Sandy knocked the power out in large swaths of the Northeast. And when the storm surge flooded key elements of their emergency power systems, multiple hospitals in New York City had to be evacuated, including NYU Langone Medical Center and Bellevue Hospital Center.
A year later, hospitals still face scrutiny.
"What we see regarding hospital readiness for large-scale disasters are random acts of preparedness," said Irwin Redlener, the director of the National Center for Disaster Preparedness at Columbia University. "Hardly sufficient."
In its after-action report released this May, the city recommended stronger new regulations for hospitals, "that require comprehensive evacuation planning and backup power capacity."
But, experts argue, government bodies have only so much control over some of the private, voluntary institutions evacuated last year. The burden may instead fall on independent health care accreditation organizations like The Joint Commission, the oldest and most prestigious in the field.
Multiple hospitals that had to be evacuated because of power loss during Sandy earned the Joint Commission's seal of approval prior to the storm -- the criteria for which includes emergency preparedness and backup power capacity. A year later, it hasn't changed its requirements.
In an interview, George Mills, the director of the Joint Commission's Department of Engineering, said that because of compliance issues and complications related to the federal government, the Joint Commission is working with a 13-year-old code for its accreditations.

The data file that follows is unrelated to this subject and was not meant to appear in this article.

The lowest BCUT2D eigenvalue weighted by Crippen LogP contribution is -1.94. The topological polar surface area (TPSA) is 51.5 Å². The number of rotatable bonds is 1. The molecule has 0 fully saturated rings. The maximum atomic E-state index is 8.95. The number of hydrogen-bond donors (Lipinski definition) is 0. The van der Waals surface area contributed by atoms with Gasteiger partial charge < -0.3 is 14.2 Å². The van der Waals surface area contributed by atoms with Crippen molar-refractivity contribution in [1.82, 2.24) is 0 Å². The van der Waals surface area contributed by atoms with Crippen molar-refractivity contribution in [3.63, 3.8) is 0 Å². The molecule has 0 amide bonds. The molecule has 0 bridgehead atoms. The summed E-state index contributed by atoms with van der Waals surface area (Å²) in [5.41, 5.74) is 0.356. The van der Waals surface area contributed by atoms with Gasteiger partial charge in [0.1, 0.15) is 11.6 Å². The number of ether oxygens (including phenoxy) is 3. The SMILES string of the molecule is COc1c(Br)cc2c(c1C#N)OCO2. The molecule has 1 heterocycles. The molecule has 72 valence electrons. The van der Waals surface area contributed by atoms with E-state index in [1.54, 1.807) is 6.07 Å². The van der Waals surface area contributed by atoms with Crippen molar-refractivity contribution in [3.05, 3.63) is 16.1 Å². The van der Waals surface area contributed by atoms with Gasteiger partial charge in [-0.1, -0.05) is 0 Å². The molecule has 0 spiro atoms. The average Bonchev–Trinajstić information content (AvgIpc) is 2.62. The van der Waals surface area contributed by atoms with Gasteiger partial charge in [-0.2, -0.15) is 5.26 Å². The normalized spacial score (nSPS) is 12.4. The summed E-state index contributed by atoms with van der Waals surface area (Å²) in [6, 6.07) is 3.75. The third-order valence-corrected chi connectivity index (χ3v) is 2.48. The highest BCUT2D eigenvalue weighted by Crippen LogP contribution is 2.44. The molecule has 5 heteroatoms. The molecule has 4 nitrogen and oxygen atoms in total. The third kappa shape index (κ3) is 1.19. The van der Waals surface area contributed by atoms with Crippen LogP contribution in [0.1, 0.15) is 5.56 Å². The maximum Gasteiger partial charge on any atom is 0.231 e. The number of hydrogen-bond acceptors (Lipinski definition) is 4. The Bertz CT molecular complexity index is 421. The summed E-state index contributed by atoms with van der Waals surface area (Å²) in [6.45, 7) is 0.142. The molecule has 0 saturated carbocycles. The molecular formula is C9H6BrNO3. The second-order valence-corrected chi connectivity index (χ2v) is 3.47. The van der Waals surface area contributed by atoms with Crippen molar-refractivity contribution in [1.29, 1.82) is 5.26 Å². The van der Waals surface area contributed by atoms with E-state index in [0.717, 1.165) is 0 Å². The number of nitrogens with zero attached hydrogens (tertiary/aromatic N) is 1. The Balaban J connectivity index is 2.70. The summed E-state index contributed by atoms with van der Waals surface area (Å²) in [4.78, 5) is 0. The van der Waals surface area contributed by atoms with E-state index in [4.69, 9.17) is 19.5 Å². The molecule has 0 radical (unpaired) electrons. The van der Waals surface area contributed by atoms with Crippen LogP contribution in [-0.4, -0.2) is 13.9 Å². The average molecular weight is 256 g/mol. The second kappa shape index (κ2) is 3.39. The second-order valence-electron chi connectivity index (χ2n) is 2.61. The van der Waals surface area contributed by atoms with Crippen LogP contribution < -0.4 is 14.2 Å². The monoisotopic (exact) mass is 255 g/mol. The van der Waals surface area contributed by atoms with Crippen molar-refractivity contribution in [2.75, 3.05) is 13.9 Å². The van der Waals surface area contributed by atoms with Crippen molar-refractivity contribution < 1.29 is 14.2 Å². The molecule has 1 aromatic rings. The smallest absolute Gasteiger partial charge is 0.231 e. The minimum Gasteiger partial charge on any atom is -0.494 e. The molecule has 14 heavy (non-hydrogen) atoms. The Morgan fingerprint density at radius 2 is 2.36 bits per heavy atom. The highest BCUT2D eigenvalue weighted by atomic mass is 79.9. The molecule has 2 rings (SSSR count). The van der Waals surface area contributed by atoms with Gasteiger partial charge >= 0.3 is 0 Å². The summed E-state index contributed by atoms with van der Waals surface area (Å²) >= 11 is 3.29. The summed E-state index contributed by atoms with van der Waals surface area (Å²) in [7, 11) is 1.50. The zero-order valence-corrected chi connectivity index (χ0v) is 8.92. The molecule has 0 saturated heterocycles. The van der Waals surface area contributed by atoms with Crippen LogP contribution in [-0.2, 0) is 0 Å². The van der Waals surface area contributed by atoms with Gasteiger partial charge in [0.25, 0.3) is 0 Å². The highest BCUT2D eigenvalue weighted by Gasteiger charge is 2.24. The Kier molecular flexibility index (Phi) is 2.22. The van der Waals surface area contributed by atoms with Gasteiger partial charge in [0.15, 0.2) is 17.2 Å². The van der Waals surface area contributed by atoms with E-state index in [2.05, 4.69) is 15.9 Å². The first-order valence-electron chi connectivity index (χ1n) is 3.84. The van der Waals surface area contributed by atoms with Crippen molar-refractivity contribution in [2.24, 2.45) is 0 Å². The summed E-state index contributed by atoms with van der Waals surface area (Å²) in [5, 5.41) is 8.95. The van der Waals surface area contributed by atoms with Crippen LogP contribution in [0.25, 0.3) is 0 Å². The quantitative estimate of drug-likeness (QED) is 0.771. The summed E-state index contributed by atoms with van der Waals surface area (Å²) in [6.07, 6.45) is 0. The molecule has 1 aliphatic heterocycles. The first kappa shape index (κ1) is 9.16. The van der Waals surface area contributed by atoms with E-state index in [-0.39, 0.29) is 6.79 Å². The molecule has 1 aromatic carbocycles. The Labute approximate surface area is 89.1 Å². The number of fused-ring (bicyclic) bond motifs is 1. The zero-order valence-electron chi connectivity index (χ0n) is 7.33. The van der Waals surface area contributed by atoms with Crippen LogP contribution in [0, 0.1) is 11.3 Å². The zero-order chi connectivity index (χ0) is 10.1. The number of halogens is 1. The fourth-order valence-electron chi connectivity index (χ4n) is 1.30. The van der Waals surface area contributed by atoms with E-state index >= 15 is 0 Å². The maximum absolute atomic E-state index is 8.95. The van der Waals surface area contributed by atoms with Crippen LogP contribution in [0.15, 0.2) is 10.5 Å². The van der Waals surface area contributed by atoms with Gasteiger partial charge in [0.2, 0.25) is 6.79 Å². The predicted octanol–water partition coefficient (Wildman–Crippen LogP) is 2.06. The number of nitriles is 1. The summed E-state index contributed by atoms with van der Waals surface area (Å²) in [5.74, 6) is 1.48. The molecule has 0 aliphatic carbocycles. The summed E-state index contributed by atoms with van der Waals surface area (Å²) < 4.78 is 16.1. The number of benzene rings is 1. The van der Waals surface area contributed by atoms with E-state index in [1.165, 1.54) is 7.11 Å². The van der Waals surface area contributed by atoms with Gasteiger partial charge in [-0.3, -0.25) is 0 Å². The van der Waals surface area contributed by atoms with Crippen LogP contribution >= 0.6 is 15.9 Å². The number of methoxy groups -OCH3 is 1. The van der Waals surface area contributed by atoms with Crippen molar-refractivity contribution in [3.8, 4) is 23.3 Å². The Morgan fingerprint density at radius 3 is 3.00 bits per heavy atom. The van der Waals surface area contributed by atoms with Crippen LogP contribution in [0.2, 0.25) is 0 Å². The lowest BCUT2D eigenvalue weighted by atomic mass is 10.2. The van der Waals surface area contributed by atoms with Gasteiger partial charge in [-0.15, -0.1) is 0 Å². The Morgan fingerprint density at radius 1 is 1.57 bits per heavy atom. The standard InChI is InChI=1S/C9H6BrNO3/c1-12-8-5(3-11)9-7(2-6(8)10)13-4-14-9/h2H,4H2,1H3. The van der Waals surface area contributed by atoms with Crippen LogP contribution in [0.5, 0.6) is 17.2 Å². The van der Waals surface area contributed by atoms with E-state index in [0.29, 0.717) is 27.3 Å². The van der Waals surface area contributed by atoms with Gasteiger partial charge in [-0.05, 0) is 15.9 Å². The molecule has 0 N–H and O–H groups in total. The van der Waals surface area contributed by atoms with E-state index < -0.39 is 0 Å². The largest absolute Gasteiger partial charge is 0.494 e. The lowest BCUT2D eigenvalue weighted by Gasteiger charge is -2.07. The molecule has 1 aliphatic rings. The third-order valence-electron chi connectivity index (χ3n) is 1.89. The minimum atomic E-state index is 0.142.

"Expectations for generated power are exactly the same as they were a year ago," Mills said.
In fact, Mills acknowledged, the Joint Commission would now accredit those same hospitals whose backup power systems failed last year, even if they had done nothing to change those systems.
"They'd be doing all the things that the codes require them to be doing. And yes, we would accredit them," Mills said. "We have no standards that say get your generator out of the basement."
Even still, those hospitals have made changes. NYU Langone is touting upgrades to its infrastructure and flood protection capabilities, including the ongoing construction of a new energy building and the purchase of easily deployed flood barriers.
"Critical infrastructure has since been replaced and relocated to higher elevations, or protected if they remain at lower levels," Paul Schwabacher, the senior vice president of NYU Langone's facilities management, said in an email.
New York City Health and Hospitals Corporation, which operates public hospitals like Bellevue, said in a press release Thursday that the hospital is raising its fuel pumps for its generators from the basement to higher elevations. They've also installed removable flood barriers at Bellevue's loading docks.
But Al Berman, the head of disaster recovery organization DRI International, said that the city won't know how prepared its hospitals are -- and whether their backup power systems can withstand the next storm -- until more stringent testing methods are implemented, or until the next storm hits.